Wednesday, February 26, 2003
Santa Fe, N.M. -- Howie Epstein, a former bass player for Tom Petty and the Heartbreakers, died Sunday of what authorities suspect was a drug overdose. He was 47.
Investigators were told Epstein had been using heroin, said Maj. Ron Madrid of the Santa Fe County Sheriff's Department.
Epstein has been a respected musician and producer for more than 20 years. In addition to his work with Petty, he played on some of Bob Dylan's albums in the 1980s and produced a Grammy-award winning album for folk singer-songwriter John Prine called "The Missing Years."
New York -- Phil Donahue's brief career at MSNBC dissolved Tuesday, ending a seven-month effort to counterprogram top-rated Fox News Channel with pointedly liberal talk.
"Donahue's" last edition aired Monday night; the show will be in reruns through Friday. After learning Tuesday that he had been fired, Donahue decided to make an early exit -- apparently spurning a network offer to continue hosting through Friday if he chose to.
"Donahue's" demise was long expected, and the show was to have been shelved when the possible war with Iraq breaks out. By axing "Donahue" on Tuesday, MSNBC execs began to lay the groundwork for network coverage of a war that most news executives now believe is all but inevitable. "Countdown: Iraq," anchored by Lester Holt, will expand to two hours next Monday.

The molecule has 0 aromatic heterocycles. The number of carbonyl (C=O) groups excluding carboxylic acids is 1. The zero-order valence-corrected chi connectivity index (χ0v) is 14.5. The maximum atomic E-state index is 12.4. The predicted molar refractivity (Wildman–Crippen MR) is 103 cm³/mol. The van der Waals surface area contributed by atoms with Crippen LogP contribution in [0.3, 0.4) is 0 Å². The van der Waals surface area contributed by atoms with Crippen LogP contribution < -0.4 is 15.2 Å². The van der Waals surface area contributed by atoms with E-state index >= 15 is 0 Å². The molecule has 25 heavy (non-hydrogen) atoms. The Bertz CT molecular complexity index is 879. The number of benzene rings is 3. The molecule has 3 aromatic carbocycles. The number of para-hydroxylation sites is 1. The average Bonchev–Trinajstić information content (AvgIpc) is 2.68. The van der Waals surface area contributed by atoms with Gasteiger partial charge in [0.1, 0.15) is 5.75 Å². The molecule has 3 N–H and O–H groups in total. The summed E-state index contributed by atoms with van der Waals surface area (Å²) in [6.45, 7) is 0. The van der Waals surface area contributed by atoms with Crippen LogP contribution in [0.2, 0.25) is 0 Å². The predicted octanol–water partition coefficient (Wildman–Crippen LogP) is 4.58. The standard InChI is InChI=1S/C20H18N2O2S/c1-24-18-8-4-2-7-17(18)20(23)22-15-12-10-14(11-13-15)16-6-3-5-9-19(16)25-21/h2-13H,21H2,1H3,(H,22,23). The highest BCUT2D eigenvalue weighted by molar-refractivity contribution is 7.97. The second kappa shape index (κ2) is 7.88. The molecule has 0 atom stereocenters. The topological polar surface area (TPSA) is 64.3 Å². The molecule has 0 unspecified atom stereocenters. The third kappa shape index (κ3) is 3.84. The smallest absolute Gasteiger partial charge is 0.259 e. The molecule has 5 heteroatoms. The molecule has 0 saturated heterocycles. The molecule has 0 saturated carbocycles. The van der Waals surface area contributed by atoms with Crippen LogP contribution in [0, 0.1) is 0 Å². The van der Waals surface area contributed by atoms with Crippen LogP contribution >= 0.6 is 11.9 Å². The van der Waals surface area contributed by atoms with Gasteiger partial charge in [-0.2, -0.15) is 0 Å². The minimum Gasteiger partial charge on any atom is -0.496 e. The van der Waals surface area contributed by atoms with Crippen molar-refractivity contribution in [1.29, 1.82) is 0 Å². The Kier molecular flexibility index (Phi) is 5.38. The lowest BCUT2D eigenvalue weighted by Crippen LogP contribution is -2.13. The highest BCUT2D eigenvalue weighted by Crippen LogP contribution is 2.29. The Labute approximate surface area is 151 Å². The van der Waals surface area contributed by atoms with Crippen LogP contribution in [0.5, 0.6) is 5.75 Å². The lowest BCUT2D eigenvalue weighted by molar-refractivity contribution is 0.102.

New York City -- Kelly Ripa delivered a scoop during "Live with Regis & Kelly" Tuesday when she called to announce she'd delivered her new son.
Joaquin Consuelos was born to Ripa and her husband, actor Mark Consuelos of the ABC soap opera "All My Children," Monday morning in New York, according to Ripa's publicist, Stan Rosenfield.
"Mark and I are so excited to share our news with everyone," Ripa said in a phone call to the daytime show she co-hosts with Regis Philbin.
The infant weighed 8 pounds, 5 ounces.
The 32-year-old Ripa, who previously co-starred with Consuelos on "All My Children," plans to return to "Live" at the beginning of May.
Kingston, Jamaica -- A new tribute album to Peter Tosh will include covers of the late reggae singer's songs by musicians including Eric Clapton and the rap group Cypress Hill.
Eight songs on "The Peter Tosh Tribute Album" are earlier covers, including Clapton's 1974 version of "Whatcha Gonna Do" and Jerry Garcia's 1991 cover "Stop That Train," Atlanta-based producer Mike Malott said.
Other covers include Ben Harper playing "I Am That I Am" and Cypress Hill performing "Legalize It," one of Tosh's trademark songs advocating the legalization of marijuana.
Tosh was a founding member of The Wailers along with Bob Marley and Bunny Wailer, but left in 1973 for a solo career.
He was shot to death in his Jamaica home in 1987. A year later, his album "No Nuclear War" won a Grammy for best reggae album.